Former Mexican defense minister due back in federal court in Los Angeles

Mimi Dwyer
·1-min read
FILE PHOTO: Mexico's then Defense Minister General Salvador Cienfuegos Zepeda attends a flag-raising ceremony honouring the victims of the September 1985 and 2017 earthquakes at Zocalo square in Mexico City, Mexico
FILE PHOTO: Mexico's then Defense Minister General Salvador Cienfuegos Zepeda attends a flag-raising ceremony honouring the victims of the September 1985 and 2017 earthquakes at Zocalo square in Mexico City, Mexico

By Mimi Dwyer

LOS ANGELES (Reuters) - Attorneys for Mexico's former defense minister, Salvador Cienfuegos, were due in federal court in Los Angeles on Tuesday as prosecutors seek to have him held without bond on charges that he used his power in office to protect a major drug cartel.

Cienfuegos, 72, is charged with four counts of drug trafficking and money laundering. His lawyers may also tell the court whether their client will fight attempts to send him to New York, where the indictment was handed down in a U.S. district court.

It was not clear if Cienfuegos, who appeared at his first hearing last week via video link from a federal detention center, would be present for the proceedings.

He was arrested last week at Los Angeles International Airport over accusations that he took bribes in return for protection for alleged cartel members, which included warning them about U.S. investigations.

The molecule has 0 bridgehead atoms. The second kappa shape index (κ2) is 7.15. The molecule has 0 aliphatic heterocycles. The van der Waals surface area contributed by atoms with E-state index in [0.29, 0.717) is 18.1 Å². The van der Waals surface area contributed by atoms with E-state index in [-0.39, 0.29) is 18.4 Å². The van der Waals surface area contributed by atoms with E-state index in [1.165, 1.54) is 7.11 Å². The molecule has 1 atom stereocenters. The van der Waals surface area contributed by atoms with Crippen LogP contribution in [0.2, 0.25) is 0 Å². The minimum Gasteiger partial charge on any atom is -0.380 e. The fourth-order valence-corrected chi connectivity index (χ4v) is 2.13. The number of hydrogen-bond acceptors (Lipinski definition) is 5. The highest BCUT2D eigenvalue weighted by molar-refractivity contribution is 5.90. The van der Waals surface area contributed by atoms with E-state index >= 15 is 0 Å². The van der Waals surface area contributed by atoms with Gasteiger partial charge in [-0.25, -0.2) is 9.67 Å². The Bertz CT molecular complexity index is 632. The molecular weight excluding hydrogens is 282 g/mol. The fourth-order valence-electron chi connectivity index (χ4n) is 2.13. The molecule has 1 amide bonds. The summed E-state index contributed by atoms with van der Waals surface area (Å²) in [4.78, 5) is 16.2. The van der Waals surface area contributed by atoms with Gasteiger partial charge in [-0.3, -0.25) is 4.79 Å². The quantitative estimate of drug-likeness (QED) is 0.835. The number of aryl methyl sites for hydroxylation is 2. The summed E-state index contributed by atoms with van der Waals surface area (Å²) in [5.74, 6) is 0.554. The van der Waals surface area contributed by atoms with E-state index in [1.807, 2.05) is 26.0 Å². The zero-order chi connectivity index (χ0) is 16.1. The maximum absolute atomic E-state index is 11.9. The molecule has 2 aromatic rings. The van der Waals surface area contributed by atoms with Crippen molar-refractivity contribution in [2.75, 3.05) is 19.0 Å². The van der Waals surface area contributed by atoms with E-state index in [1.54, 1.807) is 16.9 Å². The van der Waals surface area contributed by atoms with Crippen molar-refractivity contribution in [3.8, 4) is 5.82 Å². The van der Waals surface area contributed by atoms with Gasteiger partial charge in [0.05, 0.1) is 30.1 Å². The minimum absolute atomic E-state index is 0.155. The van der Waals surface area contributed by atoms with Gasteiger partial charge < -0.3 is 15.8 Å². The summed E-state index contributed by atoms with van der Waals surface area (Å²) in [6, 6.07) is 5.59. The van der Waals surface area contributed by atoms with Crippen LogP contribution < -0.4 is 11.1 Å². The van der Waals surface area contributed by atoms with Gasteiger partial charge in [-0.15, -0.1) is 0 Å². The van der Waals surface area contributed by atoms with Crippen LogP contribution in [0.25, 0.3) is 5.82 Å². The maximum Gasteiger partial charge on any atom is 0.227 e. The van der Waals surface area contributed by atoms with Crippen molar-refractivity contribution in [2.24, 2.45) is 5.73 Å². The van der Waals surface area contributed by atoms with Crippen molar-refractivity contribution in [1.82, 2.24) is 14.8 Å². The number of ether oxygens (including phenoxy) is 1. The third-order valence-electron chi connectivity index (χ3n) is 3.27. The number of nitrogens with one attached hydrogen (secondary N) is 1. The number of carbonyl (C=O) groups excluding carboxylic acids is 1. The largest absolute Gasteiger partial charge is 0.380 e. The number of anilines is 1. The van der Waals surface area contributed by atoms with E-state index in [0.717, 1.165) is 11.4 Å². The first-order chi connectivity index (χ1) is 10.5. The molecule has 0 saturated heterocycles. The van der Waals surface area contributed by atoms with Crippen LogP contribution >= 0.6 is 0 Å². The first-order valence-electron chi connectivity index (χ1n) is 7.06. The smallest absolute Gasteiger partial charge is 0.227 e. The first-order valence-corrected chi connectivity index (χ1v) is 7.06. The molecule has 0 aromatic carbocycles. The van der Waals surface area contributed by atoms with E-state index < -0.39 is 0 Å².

Prosecutors have accused Cienfuegos of using his office to protect the H-2 narcotics cartel, directing operations against rival gangs and finding maritime transport for shipments of drugs such as heroin, cocaine, methamphetamine and marijuana.

The arrest of Cienfuegos - nicknamed El Padrino, or "The Godfather," in an August 2019 indictment that was sealed until last week - marked the first time a former Mexican defense minister has been indicted and detained.

Cienfuegos has not yet entered a plea to the charges. During a brief court appearance last week Cienfuegos' attorneys asked that his bond hearing be postponed to give them more time to prepare.

(Reporting by Mimi Dwyer; Editing by Dan Whitcomb and Aurora Ellis)